But this need to make the house liveable didn’t stop us from thinking long and hard about changing the windows, because we loved their fragile old frames with their rippled glass and we knew that they gave the house a particular character that we’d lose if we changed them. The final decision to have double-glazed windows was probably mostly driven by a need to block out the sound of the noisy motorbikes. Though the traffic outside the house isn’t continual, when those motorbikes rush up the cobbled street at three in the morning it sounds as if you’re about to be struck by a hurricane. So in the end we’d settled on Takis making new wooden windows, in the old style but enclosing panes of double-glazed glass.
Two new windows
While there are obvious cultural differences in this renovation game, for us the guiding principle meant we had to live in this old house in today’s world, and so (sometimes reluctantly) we’d often made compromises, such as those we’d made to deal with the island’s extreme weather conditions. And there were those we’d made because the house is sited next to two roads: we needed double-glazed windows to keep out the noise as well as the cold and heat.
As with the windows, so with the floorboards, we felt we had to make some changes. The floorboards too were character filled – wide and old, held down with huge square-headed iron nails. After much debate I agreed with Takis that some of the most warped, and those that had large holes, had to go. In addition, in places the mice were obviously using the space under and between the joists as a freeway to their homes.
Those floorboards told us something special about the history of the house. We could see the skilled tradesmen’s marks where the boards had been hewn, and Takis admired (and cursed) those huge old square iron nails. As a result, when I read McCloud’s passionate detailing of old methods of carpentry I nodded vigorously. Describing old skirting boards he wrote,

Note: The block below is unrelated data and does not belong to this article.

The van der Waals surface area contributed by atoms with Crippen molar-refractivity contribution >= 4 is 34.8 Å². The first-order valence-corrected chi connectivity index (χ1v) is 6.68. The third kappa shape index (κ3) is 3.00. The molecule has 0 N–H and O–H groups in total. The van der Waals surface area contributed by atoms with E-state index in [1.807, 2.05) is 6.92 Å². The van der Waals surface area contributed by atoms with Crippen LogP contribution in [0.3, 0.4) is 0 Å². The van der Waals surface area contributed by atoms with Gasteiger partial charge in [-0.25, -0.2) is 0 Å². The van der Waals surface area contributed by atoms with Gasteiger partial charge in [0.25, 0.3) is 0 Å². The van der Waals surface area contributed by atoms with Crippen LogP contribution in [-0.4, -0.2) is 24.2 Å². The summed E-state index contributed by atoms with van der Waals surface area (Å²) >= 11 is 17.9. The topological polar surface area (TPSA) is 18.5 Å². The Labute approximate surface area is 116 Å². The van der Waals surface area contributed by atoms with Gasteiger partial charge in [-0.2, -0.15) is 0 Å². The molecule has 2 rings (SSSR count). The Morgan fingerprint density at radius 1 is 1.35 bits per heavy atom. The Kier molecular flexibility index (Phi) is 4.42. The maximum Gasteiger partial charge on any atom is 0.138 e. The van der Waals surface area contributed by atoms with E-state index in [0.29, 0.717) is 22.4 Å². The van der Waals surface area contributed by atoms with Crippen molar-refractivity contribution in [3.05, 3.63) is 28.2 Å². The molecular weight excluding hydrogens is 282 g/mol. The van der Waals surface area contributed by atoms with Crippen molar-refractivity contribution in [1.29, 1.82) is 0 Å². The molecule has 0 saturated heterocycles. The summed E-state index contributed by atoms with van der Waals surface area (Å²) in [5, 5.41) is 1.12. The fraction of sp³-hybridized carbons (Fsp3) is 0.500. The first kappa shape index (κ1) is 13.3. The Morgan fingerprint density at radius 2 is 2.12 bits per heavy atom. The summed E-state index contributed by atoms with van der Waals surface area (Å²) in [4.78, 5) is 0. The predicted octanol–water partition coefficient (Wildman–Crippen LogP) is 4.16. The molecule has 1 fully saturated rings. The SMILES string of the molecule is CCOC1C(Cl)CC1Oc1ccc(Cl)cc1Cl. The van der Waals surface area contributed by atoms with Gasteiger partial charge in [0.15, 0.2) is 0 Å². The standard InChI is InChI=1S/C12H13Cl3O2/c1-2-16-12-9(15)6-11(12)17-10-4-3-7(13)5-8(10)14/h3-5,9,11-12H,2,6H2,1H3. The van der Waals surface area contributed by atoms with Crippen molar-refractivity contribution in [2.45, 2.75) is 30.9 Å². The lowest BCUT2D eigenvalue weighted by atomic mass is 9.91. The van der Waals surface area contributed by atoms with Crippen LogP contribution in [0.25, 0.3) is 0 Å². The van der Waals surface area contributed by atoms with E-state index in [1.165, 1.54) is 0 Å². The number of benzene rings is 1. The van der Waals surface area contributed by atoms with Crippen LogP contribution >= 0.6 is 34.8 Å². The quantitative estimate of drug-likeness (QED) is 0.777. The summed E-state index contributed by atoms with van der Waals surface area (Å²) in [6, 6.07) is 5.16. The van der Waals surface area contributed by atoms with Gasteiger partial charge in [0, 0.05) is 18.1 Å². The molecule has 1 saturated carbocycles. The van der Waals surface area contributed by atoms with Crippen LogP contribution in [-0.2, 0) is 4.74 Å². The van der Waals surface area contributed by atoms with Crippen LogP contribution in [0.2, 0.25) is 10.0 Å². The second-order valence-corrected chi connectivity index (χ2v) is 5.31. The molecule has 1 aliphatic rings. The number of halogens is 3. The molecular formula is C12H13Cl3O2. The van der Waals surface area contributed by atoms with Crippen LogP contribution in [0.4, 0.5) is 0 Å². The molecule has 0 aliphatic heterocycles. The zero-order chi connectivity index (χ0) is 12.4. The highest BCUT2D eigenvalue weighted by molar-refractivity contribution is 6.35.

If buildings reverberate to anything, it is to the energy and commitment inherent in the craftsmanship of all the details in the place... Human effort required in 1720 to produce one metre of skirting = 10 hours. Machine effort required in 2000 = 3 minutes. So what the hell are we doing when we rip out an old moulding and replace it with a new one? We’re devaluing the building, devaluing the human effort that went into it in the first place, and actually eating into the thing that some call ‘soul’, the genius loci…
So again we had to come up with an answer for our particular situation. Takis laid new oak floors on the much-used middle floor, levelling where the floor sloped badly towards one corner. In other areas Anestis and Takis took up the boards, straightened the joists, and then replaced the same boards. And in one room the floorboards were so badly nibbled and so smelly (with mice nests underneath) that the whole floor with its joists had to be replaced. But whenever possible we left the old floor in place and just gave the boards a light coating of preservative oil.
Books on Old Houses...
Kevin McCloud’s Principles of Home: Making a Place to Live (HarperCollins Publishers, 2012) offered thoughts about renovating old houses that I found inspirational and challenging.
On Demolition and Rebuilding
John Mole, Its All Greek to Me! (Nicholas Brealey Publishing, 2004). This book is about an English banker who came to Greece and lived there 30 years. This is very much a story of house building in Greece.
John and Christopher Humphrey, Blue Skies and Black Olives (Hodder & Stoughton Ltd., 2010). A tale of house building in Greece, written by a father who is an ex BBC journalist, and who does up a cottage in a part of Greece where his son is already living and bringing up a family.
Jeffrey Greene, French Spirits:A House, a Village, and a Love Affair in Burgundy (Harper Perennial, 2003) Greene tells in lyrical prose the story of turning and old presbytery into a home. He is an American poet and I find his account charmingly sympathetic to the neighbourhood and house.
Eleni Gage, North of Ithaka (Bantam Press, 2004). Eleni is the daughter of Nicholas Gage who wrote a book called Eleni about his mother. This book was later made into a film and it told of her imprisonment and execution during the Greek Civil War. Eleni, the grandaughter, goes back to rebuild the family house. This is the book that most echoes our building adventures while also drawing on references to the family’s past.